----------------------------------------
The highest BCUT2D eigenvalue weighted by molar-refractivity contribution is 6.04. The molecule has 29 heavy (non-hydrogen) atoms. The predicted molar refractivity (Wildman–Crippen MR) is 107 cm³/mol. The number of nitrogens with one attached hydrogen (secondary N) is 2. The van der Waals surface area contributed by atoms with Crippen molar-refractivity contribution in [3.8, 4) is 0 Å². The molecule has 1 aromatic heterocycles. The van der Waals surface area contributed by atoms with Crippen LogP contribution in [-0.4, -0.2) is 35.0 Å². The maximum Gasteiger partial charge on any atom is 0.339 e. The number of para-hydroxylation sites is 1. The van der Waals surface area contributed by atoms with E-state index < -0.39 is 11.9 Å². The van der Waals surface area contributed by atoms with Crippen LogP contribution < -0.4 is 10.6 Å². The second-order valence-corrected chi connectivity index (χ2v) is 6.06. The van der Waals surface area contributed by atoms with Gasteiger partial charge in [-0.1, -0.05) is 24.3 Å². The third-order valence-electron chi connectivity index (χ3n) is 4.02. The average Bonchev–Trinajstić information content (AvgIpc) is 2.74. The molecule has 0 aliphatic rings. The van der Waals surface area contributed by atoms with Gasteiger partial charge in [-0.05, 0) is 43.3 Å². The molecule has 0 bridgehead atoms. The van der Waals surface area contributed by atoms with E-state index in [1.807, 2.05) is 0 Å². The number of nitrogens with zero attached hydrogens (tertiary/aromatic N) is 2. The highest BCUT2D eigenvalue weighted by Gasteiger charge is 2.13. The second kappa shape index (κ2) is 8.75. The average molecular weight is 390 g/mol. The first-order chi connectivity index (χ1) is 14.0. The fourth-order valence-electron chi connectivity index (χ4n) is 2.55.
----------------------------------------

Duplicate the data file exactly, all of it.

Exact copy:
The highest BCUT2D eigenvalue weighted by molar-refractivity contribution is 6.04. The molecule has 29 heavy (non-hydrogen) atoms. The predicted molar refractivity (Wildman–Crippen MR) is 107 cm³/mol. The number of nitrogens with one attached hydrogen (secondary N) is 2. The van der Waals surface area contributed by atoms with Crippen molar-refractivity contribution in [3.8, 4) is 0 Å². The molecule has 1 aromatic heterocycles. The van der Waals surface area contributed by atoms with Crippen LogP contribution in [-0.4, -0.2) is 35.0 Å². The maximum Gasteiger partial charge on any atom is 0.339 e. The number of para-hydroxylation sites is 1. The van der Waals surface area contributed by atoms with E-state index < -0.39 is 11.9 Å². The van der Waals surface area contributed by atoms with Crippen LogP contribution < -0.4 is 10.6 Å². The second-order valence-corrected chi connectivity index (χ2v) is 6.06. The van der Waals surface area contributed by atoms with Gasteiger partial charge in [-0.1, -0.05) is 24.3 Å². The third-order valence-electron chi connectivity index (χ3n) is 4.02. The average Bonchev–Trinajstić information content (AvgIpc) is 2.74. The molecule has 0 aliphatic rings. The van der Waals surface area contributed by atoms with Gasteiger partial charge in [-0.05, 0) is 43.3 Å². The molecule has 0 bridgehead atoms. The van der Waals surface area contributed by atoms with E-state index in [1.807, 2.05) is 0 Å². The number of nitrogens with zero attached hydrogens (tertiary/aromatic N) is 2. The highest BCUT2D eigenvalue weighted by Gasteiger charge is 2.13. The second kappa shape index (κ2) is 8.75. The average molecular weight is 390 g/mol. The first-order chi connectivity index (χ1) is 14.0. The fourth-order valence-electron chi connectivity index (χ4n) is 2.55.